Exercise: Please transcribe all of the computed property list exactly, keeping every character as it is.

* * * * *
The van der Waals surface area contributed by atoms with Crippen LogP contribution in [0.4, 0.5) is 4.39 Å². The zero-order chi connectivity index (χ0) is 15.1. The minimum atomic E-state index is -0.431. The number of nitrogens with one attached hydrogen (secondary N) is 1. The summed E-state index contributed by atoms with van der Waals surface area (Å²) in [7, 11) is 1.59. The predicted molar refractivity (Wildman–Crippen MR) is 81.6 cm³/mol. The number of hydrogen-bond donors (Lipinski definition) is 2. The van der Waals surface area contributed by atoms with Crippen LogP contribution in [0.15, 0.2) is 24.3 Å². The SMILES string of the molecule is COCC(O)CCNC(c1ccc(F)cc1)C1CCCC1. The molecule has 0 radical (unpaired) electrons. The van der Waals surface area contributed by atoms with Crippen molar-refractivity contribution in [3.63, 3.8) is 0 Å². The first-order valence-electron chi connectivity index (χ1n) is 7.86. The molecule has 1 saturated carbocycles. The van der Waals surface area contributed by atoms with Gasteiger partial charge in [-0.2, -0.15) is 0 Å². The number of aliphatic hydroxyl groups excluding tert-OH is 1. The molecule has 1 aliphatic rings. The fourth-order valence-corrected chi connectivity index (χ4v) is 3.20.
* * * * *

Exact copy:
The van der Waals surface area contributed by atoms with Crippen LogP contribution in [0.4, 0.5) is 4.39 Å². The zero-order chi connectivity index (χ0) is 15.1. The minimum atomic E-state index is -0.431. The number of nitrogens with one attached hydrogen (secondary N) is 1. The summed E-state index contributed by atoms with van der Waals surface area (Å²) in [7, 11) is 1.59. The predicted molar refractivity (Wildman–Crippen MR) is 81.6 cm³/mol. The number of hydrogen-bond donors (Lipinski definition) is 2. The van der Waals surface area contributed by atoms with Crippen LogP contribution in [0.15, 0.2) is 24.3 Å². The SMILES string of the molecule is COCC(O)CCNC(c1ccc(F)cc1)C1CCCC1. The molecule has 0 radical (unpaired) electrons. The van der Waals surface area contributed by atoms with Crippen molar-refractivity contribution in [3.63, 3.8) is 0 Å². The first-order valence-electron chi connectivity index (χ1n) is 7.86. The molecule has 1 saturated carbocycles. The van der Waals surface area contributed by atoms with Gasteiger partial charge in [-0.2, -0.15) is 0 Å². The number of aliphatic hydroxyl groups excluding tert-OH is 1. The molecule has 1 aliphatic rings. The fourth-order valence-corrected chi connectivity index (χ4v) is 3.20.